Faculty Science Positions Continue to Elude Women of Color

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Faculty Science Positions Continue to Elude Women of Color
Oklahoma professor’s study finds hiring, tenure remain stumbling blocks

Women and underrepresented minorities are receiving the doctorate in record numbers these days. For example, women got 45 percent and minorities 19 percent of the 39,955 doctoral degrees awarded in 2000, and both figures were all-time highs.
So it comes as something of a surprise to learn that senior academic women in science and engineering are almost uniformly gloomy about what’s happening in their fields.
Asked what’s changed the most and what’s changed the least in the 54 years that have passed since she first earned her degree, Dr. Jewell Plummer Cobb, the renowned cancer researcher and former president of University of California-Fullerton, takes a long pause.
“Honestly,” the emerita professor says from her home in New Jersey, “I think things are about the same. I haven’t done a study, of course, but as I’ve moved around over the years, as I’ve traveled to conferences and talked to people and worked in this field, I’ve seen exceptional women who have moved to high levels, like Shirley Jackson at Rensselaer (where she’s president) and a few other people. But I haven’t seen what I would call a big change in the number of minority faculty women.”
Halfway across the country, though, Dr. Donna Nelson, an associate professor of chemistry and biochemistry at the University of Oklahoma, has done a study. It’s an exhaustive look at the status of women and minorities in 14 science and engineering disciplines at the nation’s top 50 departments. Her findings put flesh on the bones of Cobb’s intuitive sense of the landscape in her field.
Nelson says she was aghast to see that her data indicated that “when it comes to hiring, the numbers of underrepresented minority males and females of all races actually appear to be decreasing in spite of the fact that their percentage of Ph.D. attainment is increasing.”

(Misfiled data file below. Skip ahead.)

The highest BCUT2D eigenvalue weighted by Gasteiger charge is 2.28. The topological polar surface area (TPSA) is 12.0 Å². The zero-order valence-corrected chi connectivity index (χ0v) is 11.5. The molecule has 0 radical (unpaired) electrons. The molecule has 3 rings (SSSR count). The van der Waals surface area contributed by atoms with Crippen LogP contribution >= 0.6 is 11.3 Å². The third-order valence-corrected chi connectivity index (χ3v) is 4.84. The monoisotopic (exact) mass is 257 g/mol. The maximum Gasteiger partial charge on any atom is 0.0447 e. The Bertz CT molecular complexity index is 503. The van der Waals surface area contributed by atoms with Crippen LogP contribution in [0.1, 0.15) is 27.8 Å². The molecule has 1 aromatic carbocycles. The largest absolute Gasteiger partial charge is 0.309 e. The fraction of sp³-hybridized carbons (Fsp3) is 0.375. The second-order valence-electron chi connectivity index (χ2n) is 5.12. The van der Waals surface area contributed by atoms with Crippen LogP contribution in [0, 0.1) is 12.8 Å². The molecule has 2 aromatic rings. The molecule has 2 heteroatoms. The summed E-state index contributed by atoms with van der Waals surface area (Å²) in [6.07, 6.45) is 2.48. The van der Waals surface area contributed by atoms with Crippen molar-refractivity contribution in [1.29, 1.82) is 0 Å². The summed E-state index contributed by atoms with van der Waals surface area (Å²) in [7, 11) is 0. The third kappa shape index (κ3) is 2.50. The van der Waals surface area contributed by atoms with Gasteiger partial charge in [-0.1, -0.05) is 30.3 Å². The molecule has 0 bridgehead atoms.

Nelson’s findings also included the following:
Women have few opportunities to be taught or mentored by women. While the number of undergraduate women receiving science and engineering degrees continues to grow — women are now 48 percent of the nation’s math majors, for example — the composition of the faculty is stagnant. The faculty ranks in math, chemistry and chemical engineering are 91.7, 87.9 and 89.5 male. Meanwhile, women comprise 48.2, 47.3 and 35.7 of the students in those fields.
When it comes to hiring,  the pool of qualified women is not, in fact, limited. Indeed, the number of Ph.D. recipients has grown dramatically from 1983-2002, even in the hard sciences. Women, for example, were nearly a third of Ph.D. recipients in chemistry from 1993-2002. The numbers are smaller in computer sciences, astronomy, physics and the engineering disciplines — yet still substantially above those in the decade 1983-1992.
But hiring remains  the  stumbling block. The gender disparities in the hiring of recent Ph.D. recipients are startling in certain fields. In biological sciences, for example, women were 44.7 percent of the doctoral recipients between 1993 and 2002, but only 30.2 percent of the assistant professor hires. White males, meanwhile, got 43.2 percent of the doctorates and 55.4 percent of the jobs.
The picture looks no better when it comes to tenure. Female full professors comprise only 1.8 percent of the faculty in electrical engineering, 2.7 percent of the faculty in chemical engineering, and 3.1 percent of the faculty in math. Psychology, sociology and astronomy were the fields with the best female representation; women were 15.4, 12.1 and 6.5 percent of the full professors in those fields.
Women tend to be clustered at the lowest academic rank, that of assistant professor. They’re 21.5 percent of those who hold the rank of assistant professor in chemistry, even though they’re only 12.1 percent of the chemistry faculty. Even in the field in which women faculty are best represented — sociology, where they’re 35.8 percent of all faculty — they’re 52.3 percent of the assistant professors.
Underrepresented minority females suffer the worst disparities of all. With the exception of one Black full professor in astronomy, there were no Black or American Indian full professors in the sciences and engineering disciplines surveyed. Indeed, the faculty surveys turned up a grand total of 19 African American women, 33 Hispanic women and one American Indian woman.
what should be expected
The findings don’t come as a surprise to Dr. Jong-on Hahm, director of the Committee on Women in Science and Engineering at the National Academies of Science.